Healthy Living

Wonder Dog Saves Diabetic Patient's Life After Detecting Her Low Blood Sugar

Wonder Dog Saves Diabetic Patient's Life After Detecting Her Low Blood Sugar

“You think ... dogs will not be in heaven?” Robert Louis Stevenson once wrote, “I tell you they will be there long before any of us.” Stevenson, of Jekyll and Hyde fame, knows a few things about the dark side of human nature. Animals, on the other hand, offer humans a level of understanding, empathy, and loyalty. After all, 44% of American families own dogs and 29% of American families own cats. In addition to loyalty and companionship, there are some amazing animals that also provide protection.

There are two different types of assistance animals. The first type is a service animal. Only dogs and some miniature horses are legally recognized as service animals, and these animals are specifically trained to help people who have disabilities. These types of service animals are allowed in any public place, which may mean that you’ll find yourself next to a trained miniature horse at the local Starbucks.

On the other hand, emotional support animals are companions for people who suffer from mental health illnesses like depression or anxiety. While they generally don’t have rights, people can normally take these animals on a plane or in “no pets allowed” apartments.

The following women would be in totally different and more dire situations if not for their service animals. Here are their stories:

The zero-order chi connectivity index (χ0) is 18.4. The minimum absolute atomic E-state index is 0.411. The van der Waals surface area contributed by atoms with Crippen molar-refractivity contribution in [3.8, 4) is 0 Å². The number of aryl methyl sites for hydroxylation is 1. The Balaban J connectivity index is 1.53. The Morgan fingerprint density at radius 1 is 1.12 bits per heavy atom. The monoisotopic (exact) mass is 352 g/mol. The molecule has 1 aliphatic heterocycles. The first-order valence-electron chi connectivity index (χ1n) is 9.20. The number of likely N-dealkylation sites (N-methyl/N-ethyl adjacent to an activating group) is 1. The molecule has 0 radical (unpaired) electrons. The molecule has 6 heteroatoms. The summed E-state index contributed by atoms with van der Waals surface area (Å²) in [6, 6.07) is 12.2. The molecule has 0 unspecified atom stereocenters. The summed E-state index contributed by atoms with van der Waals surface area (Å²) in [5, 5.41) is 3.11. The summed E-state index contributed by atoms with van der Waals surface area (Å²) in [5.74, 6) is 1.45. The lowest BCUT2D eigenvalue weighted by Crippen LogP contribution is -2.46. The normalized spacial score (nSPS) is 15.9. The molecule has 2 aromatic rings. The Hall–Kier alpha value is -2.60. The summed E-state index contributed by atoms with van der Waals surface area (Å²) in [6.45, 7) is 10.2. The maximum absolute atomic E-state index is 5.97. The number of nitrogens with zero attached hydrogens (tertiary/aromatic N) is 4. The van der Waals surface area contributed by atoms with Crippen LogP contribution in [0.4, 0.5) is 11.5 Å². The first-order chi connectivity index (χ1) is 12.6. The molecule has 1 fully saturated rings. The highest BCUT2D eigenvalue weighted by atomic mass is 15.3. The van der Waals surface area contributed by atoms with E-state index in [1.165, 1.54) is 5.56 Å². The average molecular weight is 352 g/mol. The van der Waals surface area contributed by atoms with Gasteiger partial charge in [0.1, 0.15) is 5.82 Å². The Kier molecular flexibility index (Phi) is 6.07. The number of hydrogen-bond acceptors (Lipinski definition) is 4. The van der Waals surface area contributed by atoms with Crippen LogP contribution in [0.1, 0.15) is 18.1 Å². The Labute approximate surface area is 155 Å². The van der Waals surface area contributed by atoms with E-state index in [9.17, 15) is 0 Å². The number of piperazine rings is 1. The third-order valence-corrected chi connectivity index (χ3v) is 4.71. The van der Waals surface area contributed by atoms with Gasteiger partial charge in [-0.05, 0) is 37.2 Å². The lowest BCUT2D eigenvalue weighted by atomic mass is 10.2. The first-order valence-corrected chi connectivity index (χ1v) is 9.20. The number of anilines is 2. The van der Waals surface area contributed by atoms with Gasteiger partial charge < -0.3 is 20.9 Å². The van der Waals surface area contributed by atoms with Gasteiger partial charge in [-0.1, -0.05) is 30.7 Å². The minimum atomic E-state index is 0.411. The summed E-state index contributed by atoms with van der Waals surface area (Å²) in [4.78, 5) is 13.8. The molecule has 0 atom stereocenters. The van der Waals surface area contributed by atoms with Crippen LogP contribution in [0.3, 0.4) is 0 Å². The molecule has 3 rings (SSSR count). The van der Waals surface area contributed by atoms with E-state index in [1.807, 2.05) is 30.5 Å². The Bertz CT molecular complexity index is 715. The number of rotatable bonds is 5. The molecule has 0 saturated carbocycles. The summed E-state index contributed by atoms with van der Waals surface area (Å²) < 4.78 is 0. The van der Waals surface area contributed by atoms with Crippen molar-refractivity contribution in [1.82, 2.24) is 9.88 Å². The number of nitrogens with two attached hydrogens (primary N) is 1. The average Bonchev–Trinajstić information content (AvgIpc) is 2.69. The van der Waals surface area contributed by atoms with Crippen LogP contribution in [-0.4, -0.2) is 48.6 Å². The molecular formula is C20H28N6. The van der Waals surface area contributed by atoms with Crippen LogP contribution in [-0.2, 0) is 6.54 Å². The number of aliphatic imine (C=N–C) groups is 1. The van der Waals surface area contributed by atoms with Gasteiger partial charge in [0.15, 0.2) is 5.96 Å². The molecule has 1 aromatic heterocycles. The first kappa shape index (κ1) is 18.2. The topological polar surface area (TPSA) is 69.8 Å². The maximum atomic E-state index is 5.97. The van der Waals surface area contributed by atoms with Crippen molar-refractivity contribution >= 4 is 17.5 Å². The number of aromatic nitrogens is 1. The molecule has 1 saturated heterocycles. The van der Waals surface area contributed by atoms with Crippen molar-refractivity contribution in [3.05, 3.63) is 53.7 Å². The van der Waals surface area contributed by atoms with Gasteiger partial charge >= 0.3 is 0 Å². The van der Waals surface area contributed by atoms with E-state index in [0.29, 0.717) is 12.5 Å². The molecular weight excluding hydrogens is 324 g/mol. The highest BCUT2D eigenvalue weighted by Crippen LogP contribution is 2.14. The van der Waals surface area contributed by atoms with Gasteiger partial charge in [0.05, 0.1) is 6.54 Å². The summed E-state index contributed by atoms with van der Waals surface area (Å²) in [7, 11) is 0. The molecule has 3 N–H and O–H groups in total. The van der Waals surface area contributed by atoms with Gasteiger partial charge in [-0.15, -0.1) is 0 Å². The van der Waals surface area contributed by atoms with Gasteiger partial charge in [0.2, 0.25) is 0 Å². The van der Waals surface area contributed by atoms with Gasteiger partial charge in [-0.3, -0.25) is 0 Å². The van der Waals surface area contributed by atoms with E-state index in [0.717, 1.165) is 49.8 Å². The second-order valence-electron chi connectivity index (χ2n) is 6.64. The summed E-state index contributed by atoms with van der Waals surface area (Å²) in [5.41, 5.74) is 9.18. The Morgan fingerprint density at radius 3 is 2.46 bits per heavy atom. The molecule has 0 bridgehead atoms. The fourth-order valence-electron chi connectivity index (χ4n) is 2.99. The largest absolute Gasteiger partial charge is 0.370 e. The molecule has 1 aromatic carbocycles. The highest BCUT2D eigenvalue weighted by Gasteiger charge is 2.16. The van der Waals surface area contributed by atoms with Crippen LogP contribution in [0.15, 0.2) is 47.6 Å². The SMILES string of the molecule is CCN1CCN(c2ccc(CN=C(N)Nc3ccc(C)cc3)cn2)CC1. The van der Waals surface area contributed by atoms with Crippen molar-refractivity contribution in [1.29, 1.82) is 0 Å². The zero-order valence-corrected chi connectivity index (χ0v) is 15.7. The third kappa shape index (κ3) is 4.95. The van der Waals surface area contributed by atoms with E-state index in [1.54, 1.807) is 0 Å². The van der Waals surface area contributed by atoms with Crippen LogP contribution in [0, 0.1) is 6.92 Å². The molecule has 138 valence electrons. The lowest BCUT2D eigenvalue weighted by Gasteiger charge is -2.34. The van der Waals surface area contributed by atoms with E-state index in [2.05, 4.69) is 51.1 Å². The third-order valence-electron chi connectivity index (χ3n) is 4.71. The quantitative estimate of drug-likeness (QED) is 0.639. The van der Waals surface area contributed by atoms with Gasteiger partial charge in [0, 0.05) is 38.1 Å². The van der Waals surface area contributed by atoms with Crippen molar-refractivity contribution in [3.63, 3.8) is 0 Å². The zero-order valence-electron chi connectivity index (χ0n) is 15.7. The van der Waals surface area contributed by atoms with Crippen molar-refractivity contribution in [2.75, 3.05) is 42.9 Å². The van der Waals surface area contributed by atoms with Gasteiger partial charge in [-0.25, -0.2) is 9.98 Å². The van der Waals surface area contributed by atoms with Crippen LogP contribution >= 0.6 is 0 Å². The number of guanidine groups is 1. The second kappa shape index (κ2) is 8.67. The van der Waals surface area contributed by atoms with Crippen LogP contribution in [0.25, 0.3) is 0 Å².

Madison Stangl and Willy the Wonder Dog

Madison Stangl, 28, was diagnosed with type 1 diabetes when she was a freshman in college. While the disease seemed manageable to her at first, it became clear that this was more than just a disease, but rather a new way of life. While her college peers were learning how to do laundry and figure out time management, Madison, a.k.a. Maddy,  learned how to check her glucose with a monitor and identify signs of low blood sugar. If she experienced any of these signs, like sweating or dizziness, she would use an insulin pump to provide her body with the insulin that it wasn’t producing. In spite of all of this, Madison managed to live the life of an average college student (with a couple of extra responsibilities).

Once she hit her senior year in college, Maddy developed hypoglycemia unawareness. Hypoglycemia unawareness is a condition where people no longer exhibit any medical signs of hypoglycemia. As a senior in college, just at the beginning of her life, this news was anxiety-inducing.

“I wanted to live alone,” Maddy explained, “but I was terrified that I might fall into a coma in the middle of the night (a dangerous side effect of low blood sugar).”

Luckily, a family member told her that there were service dogs specifically trained to help people with diabetes. These miraculous canines are specially trained to sniff out any major drops or spikes in a person’s blood sugar levels by smelling a unique odor in someone's breath or sweat that only dogs can smell.

This is where Willy comes in. Read on to learn how this golden retriever changed Maddy's Stangl's life.  

Photo source: Can Do Canines